Word of the Day: constellate

Happy Friday! This is the first time I’ve ever posted from my phone, so bear with me if the format looks a little different than usual – I’ll fix it later when I can use my tablet. I feel like this week flew by, and wish we could continue with these mystical words. Oh well, we’ll be back Monday for a new category – enjoy your weekeend!

constellate (KON-stuh-layt)

verb transitive, intransitive: To gather or form a cluster.

Etymology
From Latin con- (together) + stella (star). Ultimately from the Indo-European root ster- (star), which also gave us star, asterisk, asteroid, astrology, disaster, stellar, constellation, Persian sitareh (star), the names Stella and Esther, and astraphobia (an abnormal fear of lightning and thunder). Earliest documented use: 1611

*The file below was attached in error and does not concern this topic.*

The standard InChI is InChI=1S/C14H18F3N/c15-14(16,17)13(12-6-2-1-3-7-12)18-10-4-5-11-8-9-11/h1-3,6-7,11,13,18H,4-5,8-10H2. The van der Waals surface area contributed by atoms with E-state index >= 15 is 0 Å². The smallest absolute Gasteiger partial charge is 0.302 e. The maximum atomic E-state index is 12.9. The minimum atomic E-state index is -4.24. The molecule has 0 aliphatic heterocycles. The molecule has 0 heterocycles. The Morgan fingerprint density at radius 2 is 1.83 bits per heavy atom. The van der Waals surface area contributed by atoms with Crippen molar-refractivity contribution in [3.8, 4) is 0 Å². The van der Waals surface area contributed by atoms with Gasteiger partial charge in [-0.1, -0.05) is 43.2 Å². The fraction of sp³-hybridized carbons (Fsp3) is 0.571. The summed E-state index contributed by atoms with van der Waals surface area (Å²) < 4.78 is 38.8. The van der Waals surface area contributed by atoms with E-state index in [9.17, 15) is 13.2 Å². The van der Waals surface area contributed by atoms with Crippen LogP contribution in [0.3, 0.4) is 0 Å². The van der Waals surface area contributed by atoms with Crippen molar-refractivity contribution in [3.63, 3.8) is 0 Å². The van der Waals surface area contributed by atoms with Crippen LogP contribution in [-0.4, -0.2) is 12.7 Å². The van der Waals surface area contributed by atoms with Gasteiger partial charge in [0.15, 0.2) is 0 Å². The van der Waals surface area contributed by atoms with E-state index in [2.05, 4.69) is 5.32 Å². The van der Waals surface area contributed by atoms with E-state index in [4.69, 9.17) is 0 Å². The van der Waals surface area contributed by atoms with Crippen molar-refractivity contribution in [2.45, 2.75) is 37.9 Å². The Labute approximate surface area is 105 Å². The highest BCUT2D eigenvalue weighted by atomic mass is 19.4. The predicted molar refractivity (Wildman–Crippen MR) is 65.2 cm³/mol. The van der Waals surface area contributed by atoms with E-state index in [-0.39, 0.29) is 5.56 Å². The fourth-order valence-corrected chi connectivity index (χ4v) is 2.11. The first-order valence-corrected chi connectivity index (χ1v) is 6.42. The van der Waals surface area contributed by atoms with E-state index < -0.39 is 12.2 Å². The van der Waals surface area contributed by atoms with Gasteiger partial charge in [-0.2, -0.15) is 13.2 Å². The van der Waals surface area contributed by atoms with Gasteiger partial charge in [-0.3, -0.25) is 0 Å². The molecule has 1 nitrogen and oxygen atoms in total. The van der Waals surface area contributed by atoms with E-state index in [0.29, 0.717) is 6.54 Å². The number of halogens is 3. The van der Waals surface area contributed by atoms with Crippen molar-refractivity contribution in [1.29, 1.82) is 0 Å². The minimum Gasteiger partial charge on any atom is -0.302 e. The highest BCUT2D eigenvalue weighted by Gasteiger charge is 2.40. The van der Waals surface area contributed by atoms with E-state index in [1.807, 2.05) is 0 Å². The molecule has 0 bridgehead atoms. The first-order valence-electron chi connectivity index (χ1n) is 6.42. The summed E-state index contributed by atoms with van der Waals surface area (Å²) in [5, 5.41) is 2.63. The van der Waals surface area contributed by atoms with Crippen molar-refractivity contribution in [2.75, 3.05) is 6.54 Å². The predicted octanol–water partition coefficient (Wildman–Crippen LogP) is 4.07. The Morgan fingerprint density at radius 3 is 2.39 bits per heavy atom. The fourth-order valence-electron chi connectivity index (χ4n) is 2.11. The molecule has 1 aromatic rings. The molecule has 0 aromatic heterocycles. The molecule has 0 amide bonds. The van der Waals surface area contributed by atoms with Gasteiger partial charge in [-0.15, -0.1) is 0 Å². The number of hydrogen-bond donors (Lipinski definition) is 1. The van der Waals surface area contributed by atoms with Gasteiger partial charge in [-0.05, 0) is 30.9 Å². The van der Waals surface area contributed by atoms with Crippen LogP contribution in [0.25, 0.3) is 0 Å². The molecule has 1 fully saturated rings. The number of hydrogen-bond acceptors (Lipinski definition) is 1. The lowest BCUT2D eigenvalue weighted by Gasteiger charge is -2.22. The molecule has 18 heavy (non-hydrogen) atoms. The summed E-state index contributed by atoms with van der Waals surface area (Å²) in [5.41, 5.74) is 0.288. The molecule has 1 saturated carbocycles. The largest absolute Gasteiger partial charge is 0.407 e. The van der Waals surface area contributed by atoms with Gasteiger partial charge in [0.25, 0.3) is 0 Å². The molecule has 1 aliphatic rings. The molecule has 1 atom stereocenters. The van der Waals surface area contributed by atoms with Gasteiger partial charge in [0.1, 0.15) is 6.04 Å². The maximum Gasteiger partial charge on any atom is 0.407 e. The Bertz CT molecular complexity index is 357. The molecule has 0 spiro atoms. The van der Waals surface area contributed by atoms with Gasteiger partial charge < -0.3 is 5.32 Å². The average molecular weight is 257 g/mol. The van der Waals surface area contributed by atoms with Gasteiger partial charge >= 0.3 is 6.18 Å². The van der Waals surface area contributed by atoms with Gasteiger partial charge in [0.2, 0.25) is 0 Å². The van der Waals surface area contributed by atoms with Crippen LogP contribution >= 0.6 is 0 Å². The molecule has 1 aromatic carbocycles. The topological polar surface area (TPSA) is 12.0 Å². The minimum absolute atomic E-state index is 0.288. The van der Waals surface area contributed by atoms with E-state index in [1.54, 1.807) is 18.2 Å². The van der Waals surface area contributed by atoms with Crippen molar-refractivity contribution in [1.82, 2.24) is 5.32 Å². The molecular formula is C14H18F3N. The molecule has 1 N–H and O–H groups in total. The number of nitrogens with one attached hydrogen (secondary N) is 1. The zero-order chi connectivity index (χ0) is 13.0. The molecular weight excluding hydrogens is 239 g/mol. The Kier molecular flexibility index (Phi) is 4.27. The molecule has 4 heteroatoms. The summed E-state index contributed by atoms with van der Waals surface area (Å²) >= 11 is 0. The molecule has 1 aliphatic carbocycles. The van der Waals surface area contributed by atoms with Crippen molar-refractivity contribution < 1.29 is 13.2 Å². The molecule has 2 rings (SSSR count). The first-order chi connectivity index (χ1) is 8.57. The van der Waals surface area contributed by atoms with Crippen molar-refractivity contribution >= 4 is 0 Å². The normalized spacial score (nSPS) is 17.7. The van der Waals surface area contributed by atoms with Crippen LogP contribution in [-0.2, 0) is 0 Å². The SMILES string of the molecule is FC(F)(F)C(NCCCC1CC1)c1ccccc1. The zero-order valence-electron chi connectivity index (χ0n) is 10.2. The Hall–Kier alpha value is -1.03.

Usage (from Wordsmith)
“These [men] are constellated round a centrally placed, red-sheeted double bed that acts as a kind of stage-within-a-stage.”
Paul Taylor; Tis Pity …; The Independent (London, UK); Feb 24, 2012.

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